You Can Do Whatever You Field
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You Can Do Whatever You Field

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Photo of the existing YMCA rooftop running track by Marc Lostracco.


The Metro Central YMCA at Yonge and Grosvenor found itself with a problem, but one that led to a new opportunity: the roof is leaking and needs extensive repairs. Featuring a running track and not much else, the large concrete rooftop slab is more akin to the upper deck of a parking garage than a place to exercise or enjoy, but its barren configuration made it a premium site for a forthcoming downtown green roof.


Built in 1984 by Diamond and Schmidt Architects, the outdoor running deck of the colossal YMCA was intended not only as place to jog in circles, but also for lounging and exercising. With little shade and open only in the warmer seasons, being on the roof turned out to be more like standing on a griddle. Yet even though the pale cement is tough on the eyes in direct sunlight, the view of the surrounding buildings is appealing, and its walls make it dead silent—currently a brutalist, but strangely tranquil urban oasis.

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Rendering courtesy of Natvik Ecological; image at right courtesy of Google Maps.


Instead of just fixing or replacing the failing roof, the YMCA started looking at options that were both in line with community improvement and the Association’s environmental stewardship plan. Incorporating a green roof would not only mean eco-benefits like energy efficiency, reduced storm water runoff, and a reduction in radiated heat, but it also would drastically improve the space for YMCA members. The green roof would be fully accessible, yoga and aerobics classes could be comfortably held on a dedicated wooden platform, the running track would be retained, and a water feature and short grass meadow would prove an appealing place even just to sit and read a book.
The green roof plan also has a charm that most people won’t even see from the ground. The north side of the facility off of Breadalbane Street features a large garden and water feature that, from high above, resembles a branch with eight leaves. A companion green roof adds some additional context, and makes both a strong aesthetic and environmental statement downtown, along with the existing garden rooftops of buildings like 401 Richmond, Mountain Equipment Co-op, and Ryerson’s pioneering 1987 quadrangle covering the university’s athletics centre.

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Left photo by Marc Lostracco; rendering courtesy of Natvik Ecological.


Natvik Ecological of Guelph was asked to conceptualize three options for the rooftop, which the Metro Central YMCA is now presenting to its members and surrounding community for feedback. The additional cost of installing a green roof is undisclosed, but it’s not insignificant. The YMCA is applying for government and private grants, and will be relying on donations and volunteer work from both its members and the corporate sector.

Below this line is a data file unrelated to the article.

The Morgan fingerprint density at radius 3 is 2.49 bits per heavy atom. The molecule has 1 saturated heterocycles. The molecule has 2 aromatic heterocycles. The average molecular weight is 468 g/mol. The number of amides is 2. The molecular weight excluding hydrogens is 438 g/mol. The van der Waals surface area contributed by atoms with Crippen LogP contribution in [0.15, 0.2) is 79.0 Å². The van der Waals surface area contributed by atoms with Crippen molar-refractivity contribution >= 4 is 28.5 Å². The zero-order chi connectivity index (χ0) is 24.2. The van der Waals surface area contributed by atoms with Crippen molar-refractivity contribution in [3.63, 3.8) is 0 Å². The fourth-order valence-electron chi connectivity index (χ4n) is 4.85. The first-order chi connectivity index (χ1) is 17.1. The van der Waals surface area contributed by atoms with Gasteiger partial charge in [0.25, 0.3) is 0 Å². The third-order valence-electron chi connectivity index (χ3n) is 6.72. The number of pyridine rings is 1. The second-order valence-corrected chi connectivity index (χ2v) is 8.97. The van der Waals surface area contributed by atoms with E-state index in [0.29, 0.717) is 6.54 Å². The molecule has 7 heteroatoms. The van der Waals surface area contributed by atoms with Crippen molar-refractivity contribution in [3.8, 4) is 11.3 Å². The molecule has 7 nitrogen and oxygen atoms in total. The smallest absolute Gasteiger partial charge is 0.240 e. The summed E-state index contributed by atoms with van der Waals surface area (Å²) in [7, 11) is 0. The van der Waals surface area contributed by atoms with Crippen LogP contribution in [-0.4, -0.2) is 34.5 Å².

A green roof is thought to last about twice as long as a traditional roof, but putting a garden up high on a bed of concrete means extra consideration for the drainage and filtering of rainwater and urban debris, load constraints, growing substrates, and root-repellent barriers. Structures like the Metro Central YMCA benefit even better from green roofs because their footprint is squat and wide, which allows them to use less air conditioning, minimize the “heat island” effect, and better mitigate stormwater runoff.

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Left photo by Marc Lostracco; rendering courtesy of Natvik Ecological.


The YMCA’s green roof is scheduled for installation over the month of August, and its a welcome voluntary measure in the face of this month’s controversial plan to make Toronto the first North American city to make green roofs mandatory for new structures over a certain size. The City of Toronto already has a eco-roof incentive program that grants up to $100,000 toward environmental retrofits, but the technology is still pretty much an afterthought in the West—in contrast to Germany, which boasts the highest density of green roofs in the world (about 10% of flat roofs; the German government legally mandates green roofs for new construction, but also typically pays up to half the additional costs).
Part of why the YMCA’s rooftop plan works so well is not just that it returns a bit of nature to the paved landscape, but that it’s specifically designed to be actively used as a leisure space by people. What a concept.

UPDATE: JUNE 9, 2009 The Metro Central YMCA has revealed the final design for the green roof [PDF]. The revised plan includes trees, more seating than originally planned, as well as wider pathways and a raised edge to the running track for the visually impaired.

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